What are the Social Security Rules If You Remarry?

by Craig Berman ; Updated July 27, 2017
Getting married again can impact your Social Security benefits.

For married couples, the Social Security spousal benefit and survivor benefit can help those who qualify better manage their retirement. Specific benefits depend on the survivor’s age and the type of benefit she is eligible to receive. If you remarry, however, some of the rules change, which ultimately can cost you money. Moreover, divorcees are treated differently than widows and widowers.

After A Divorce

If you were married for at least a decade and subsequently divorced, you’re entitled to claim Social Security benefits based on the work history of your ex-spouse -- even if he subsequently remarries – as long as you remain single. If you marry someone else, however, you’re no longer eligible to claim those benefits, though you can take spouse’s benefits based on your new husband’s work history instead. This might mean that your benefits are effectively reduced if your new spouse is eligible for fewer benefits than your ex-spouse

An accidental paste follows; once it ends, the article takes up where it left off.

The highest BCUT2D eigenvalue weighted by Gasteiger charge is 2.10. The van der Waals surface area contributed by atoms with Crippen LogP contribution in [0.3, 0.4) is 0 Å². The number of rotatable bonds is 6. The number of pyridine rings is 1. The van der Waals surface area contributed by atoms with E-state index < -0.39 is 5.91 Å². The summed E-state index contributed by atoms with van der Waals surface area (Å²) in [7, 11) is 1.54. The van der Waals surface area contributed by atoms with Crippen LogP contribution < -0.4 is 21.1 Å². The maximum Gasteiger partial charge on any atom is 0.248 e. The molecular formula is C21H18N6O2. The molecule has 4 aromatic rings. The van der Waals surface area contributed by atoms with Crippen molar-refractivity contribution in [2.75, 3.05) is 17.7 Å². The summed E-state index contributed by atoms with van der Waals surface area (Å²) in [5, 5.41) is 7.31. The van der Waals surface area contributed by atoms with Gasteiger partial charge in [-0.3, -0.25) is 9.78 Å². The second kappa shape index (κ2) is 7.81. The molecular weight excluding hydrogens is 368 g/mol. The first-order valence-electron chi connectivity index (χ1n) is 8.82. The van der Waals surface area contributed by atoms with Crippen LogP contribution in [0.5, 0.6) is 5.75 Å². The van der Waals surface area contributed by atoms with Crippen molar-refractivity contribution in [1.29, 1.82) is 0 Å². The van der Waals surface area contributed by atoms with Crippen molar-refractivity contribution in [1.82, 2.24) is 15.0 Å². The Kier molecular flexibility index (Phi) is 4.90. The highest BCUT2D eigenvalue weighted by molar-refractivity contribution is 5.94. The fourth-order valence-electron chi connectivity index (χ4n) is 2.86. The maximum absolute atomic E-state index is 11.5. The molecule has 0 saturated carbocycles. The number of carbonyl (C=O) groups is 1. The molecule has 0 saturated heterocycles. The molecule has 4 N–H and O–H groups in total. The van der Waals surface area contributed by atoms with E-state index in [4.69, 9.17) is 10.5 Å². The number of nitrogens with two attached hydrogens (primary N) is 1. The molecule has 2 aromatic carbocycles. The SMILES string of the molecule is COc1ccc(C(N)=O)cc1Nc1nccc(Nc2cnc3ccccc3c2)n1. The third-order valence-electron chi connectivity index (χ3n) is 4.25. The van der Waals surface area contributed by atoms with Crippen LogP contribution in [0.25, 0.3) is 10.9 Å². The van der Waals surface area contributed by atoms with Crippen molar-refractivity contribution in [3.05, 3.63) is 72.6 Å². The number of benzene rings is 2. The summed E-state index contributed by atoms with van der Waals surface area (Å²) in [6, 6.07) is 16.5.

Widows and Widowers

Social Security regulations treat widows and widowers differently. Spouses who remarry before 60 – or 50 if disabled – can’t receive survivor benefits from their ex-spouses until and unless the new marriage ends. Those who get married again after age 60 may continue to receive those survivor benefits. You also can apply for Social Security survivor benefits with your new spouse once you remarry. If those benefits exceed those on your current widow or widower’s benefit, you’ll receive whichever amount is greater.

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